Like many of you, I’ve received plenty of collateral material inviting me to the SHRM National Conference in Las Vegas. Let’s put aside for a minute the temperature in Nevada in late June, and instead focus on the the world-renowned speakers booked for the event.
First of all, it seems the ladies in our profession are in for a real treat this year—not only do we get Mrs. “Lean In” herself, Facebook COO Sheryl Sandberg, but we also get former Gallup golden-boy Marcus Buckingham. Forget the steak baby, we got the sizzle in spades.
And then… we don’t.
For some reason unbeknownst to me, SHRM decided to go carnival barker on us for our closing session. Perhaps thinking my mother would be in attendance looking for a “magic” pill, our closing speaker will be none other than the great and powerful Dr. Mehmet Oz.
What. The. Hell.
Was Jerry Springer unavailable?
Dr. Oz was/is a brilliant cardiothoracic surgeon, but I’m guessing that has less to do with his invitation than his “cult of personality” existence, first hatched by the Oprah star-making machine back in 2004. Damn that Oprah.
Look, the guy definitely has plenty of credentials and awards… it’s quite a laundry list, but here are a few such accomplishments, compliments of Wikipedia:
“Time ranked Oz at 44th on its list of the “100 Most Influential People in 2008”; Esquire magazine placed him on its list of the “75 Most Influential People of the 21st Century”; The World Economic Forum called him a Global Leader of Tomorrow; 02138 magazine named him one of Harvard’s 100 Most Influential Alumni. He won the Gross Surgical Research Scholarship. He was listed in “Doctors of the Year” by Hippocrates magazine and in “Healers of the Millennium” by Healthy Living magazine. Pretty impressive.”
Oh… and there’s also this—he’s a bit of a quack.
Adam Apstein (Dec 2014), in a study published in the British Medical Journal found that the effectiveness of Oz’s medical advice was a little a, um, “askew.” He found that 51 percent of his recommendations had no scientific backing and rationale, or in some cases contradicted scientific evidence. The study showed that 36 points of the 51 percent consisted of no supporting scientific evidence, while the remaining 15 percentage points went directly against scientific evidence. We have local meteorologists with a better accuracy rate.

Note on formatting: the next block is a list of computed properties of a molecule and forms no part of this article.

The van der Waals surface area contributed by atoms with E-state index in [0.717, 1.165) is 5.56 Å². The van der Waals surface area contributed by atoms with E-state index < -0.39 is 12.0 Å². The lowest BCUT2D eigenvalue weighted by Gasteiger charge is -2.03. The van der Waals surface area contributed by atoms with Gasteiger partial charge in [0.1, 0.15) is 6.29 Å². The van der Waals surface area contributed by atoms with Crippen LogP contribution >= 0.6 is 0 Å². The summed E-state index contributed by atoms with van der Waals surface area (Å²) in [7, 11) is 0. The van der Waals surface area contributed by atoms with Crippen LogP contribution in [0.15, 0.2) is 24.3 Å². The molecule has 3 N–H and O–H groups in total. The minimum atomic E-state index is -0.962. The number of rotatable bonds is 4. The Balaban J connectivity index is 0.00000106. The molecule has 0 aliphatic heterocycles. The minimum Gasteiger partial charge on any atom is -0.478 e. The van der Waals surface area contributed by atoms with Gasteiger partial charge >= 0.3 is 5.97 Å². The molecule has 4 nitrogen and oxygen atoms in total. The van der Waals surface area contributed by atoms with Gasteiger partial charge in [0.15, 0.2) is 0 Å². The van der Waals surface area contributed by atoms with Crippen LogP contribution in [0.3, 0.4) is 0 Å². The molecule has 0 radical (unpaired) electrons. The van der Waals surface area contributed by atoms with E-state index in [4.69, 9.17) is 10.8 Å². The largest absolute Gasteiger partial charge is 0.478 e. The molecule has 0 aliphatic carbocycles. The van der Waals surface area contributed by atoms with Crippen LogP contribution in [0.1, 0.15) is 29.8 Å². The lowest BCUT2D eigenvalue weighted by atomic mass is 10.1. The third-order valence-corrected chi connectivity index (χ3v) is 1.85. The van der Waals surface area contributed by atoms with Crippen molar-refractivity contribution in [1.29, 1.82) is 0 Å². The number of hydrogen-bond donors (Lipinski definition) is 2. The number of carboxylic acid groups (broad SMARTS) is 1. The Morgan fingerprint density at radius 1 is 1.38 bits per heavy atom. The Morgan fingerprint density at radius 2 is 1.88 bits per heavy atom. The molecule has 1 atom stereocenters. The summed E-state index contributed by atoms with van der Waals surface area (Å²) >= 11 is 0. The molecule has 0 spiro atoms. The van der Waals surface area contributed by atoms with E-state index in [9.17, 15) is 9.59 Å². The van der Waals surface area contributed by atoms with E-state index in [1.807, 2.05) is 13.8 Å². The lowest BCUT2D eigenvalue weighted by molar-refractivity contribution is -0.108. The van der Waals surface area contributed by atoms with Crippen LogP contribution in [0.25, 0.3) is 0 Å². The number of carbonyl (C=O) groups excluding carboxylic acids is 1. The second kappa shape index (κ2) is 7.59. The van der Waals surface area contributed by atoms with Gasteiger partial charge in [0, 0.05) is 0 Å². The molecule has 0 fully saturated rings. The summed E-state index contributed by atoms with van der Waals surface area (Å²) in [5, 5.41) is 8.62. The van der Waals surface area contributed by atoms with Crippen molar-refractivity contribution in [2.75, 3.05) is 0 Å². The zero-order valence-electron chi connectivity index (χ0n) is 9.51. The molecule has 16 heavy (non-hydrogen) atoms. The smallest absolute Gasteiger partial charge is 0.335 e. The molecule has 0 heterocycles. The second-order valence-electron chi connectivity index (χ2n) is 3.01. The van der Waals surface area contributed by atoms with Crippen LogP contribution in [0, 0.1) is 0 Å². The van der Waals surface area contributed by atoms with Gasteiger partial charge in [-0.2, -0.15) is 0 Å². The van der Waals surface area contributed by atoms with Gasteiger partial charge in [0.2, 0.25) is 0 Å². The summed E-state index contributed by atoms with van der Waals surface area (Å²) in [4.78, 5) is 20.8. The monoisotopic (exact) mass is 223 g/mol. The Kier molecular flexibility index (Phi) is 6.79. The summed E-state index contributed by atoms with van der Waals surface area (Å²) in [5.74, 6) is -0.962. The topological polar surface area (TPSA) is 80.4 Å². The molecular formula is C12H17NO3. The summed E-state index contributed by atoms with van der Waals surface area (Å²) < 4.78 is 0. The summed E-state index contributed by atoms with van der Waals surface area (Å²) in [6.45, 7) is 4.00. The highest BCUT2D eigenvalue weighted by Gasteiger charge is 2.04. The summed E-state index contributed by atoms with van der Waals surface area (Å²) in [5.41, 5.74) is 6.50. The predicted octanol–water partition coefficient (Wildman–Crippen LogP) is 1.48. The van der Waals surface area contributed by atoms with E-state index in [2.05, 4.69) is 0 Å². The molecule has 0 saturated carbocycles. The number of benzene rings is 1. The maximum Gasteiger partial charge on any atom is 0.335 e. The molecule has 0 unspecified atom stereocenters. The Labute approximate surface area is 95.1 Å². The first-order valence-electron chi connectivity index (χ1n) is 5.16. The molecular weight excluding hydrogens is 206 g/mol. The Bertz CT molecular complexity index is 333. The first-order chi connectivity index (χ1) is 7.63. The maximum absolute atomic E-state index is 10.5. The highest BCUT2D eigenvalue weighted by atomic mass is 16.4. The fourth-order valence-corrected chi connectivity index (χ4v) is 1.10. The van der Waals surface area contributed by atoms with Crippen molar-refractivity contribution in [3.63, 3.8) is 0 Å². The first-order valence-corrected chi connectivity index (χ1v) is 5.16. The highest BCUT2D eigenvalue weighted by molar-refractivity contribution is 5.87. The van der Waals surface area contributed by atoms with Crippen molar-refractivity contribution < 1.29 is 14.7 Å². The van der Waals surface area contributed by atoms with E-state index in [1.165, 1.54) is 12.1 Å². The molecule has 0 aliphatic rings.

You may also be familiar with the weight loss scams that have been found to have Oz support, if not complicit, in their promotion without FDA approval; remember the Green Coffee Bean Extract? That one got him scolded by the Senate. Ever heard of the “Pigasus” Award? It’s an award given by the James Randi Educational Foundation (sidebar: remember the Amazing Randi? Spoon-benders everywhere tremble at the name.) to the most deserving charlatan of the year. Well, our boy Oz is the only 3-time winner of an award given for “claiming something so doubtful that it will only happen “when pigs fly“.
Still, he’s got a pretty nice position at Columbia University—currently the Vice Chair of the Department of Surgery at the Columbia College of Physicians and Surgeons. Sweet gig. Except now that’s under attack, too. An email, authored by Dr. Henry Miller (now a Stanford Fellow, previously an FDA honcho) was sent to Columbia University calling Oz’s faculty position unacceptable. They accused Oz of “an egregious lack of integrity by promoting quack [there’s that word] treatments and cures in the interest of personal financial gain.” Columbia University is standing by their man for now, for rea$on$ that have yet to be fully explained.
Is this guy great or what? At least he has the good sense to lay low & not make this worse for himself, right? Whoops, guess he’s not gonna do that either.
Okay, so let’s reset here: I obviously don’t care much for his Ozness. I know the guy has plenty of fans, some of whom are related to me, and that’s okay. He’s got a wall of degrees, accolades, awards, commendations, and tributes that the likes of me will never see, bully for him.
But for the governing body of Human Resources to book him for the closing session of our National Conference? Is he going to guess people’s weight and hand out prizes, load up his wagon and move onto the next town? This is crazy, people, he needs to be immediately replaced, not endorsed by our profession.
Think about it this way: Human Resources, the profession charged with maintaining the integrity and compliant behavior of a company will be lectured to by a guy batting .500 when it comes to ethical behavior. That’s like asking Bill Belichick to speak to a symposium for ethics in coaching.
So when the powers-that-be in our SHRM leadership willingly choose this clown to speak to us (let’s estimate his price tag @ $300K), they did so already knowing the amount of baggage he would need to checked outside of his Samsonite. C’mon people, if it looks like a duck, walks like a duck, and quacks like a duck….
We deserve better. Maybe Maury Povich is available?
John Whitaker (“Whit”) has been in the healthcare industry for over 20 years – pharma, device, biopharma, hospital, dental, and now anesthesiology – perhaps he should settle down somewhere? As EVP and Chief People Officer at National Partners in Healthcare, he’s helping to create the culture of a company that will improve the lives of anyone needing a surgical procedure.
Like most Texans, he loves to tell a story (especially those that include an armadillo or a poker game) and cutting through the chaff…don’t take it personal. So if you find yourself craving a down-home colloquialism, tune in for Whit’s monthly installment on FOT, connect on LinkedIn, or follow him @HR_Hardball.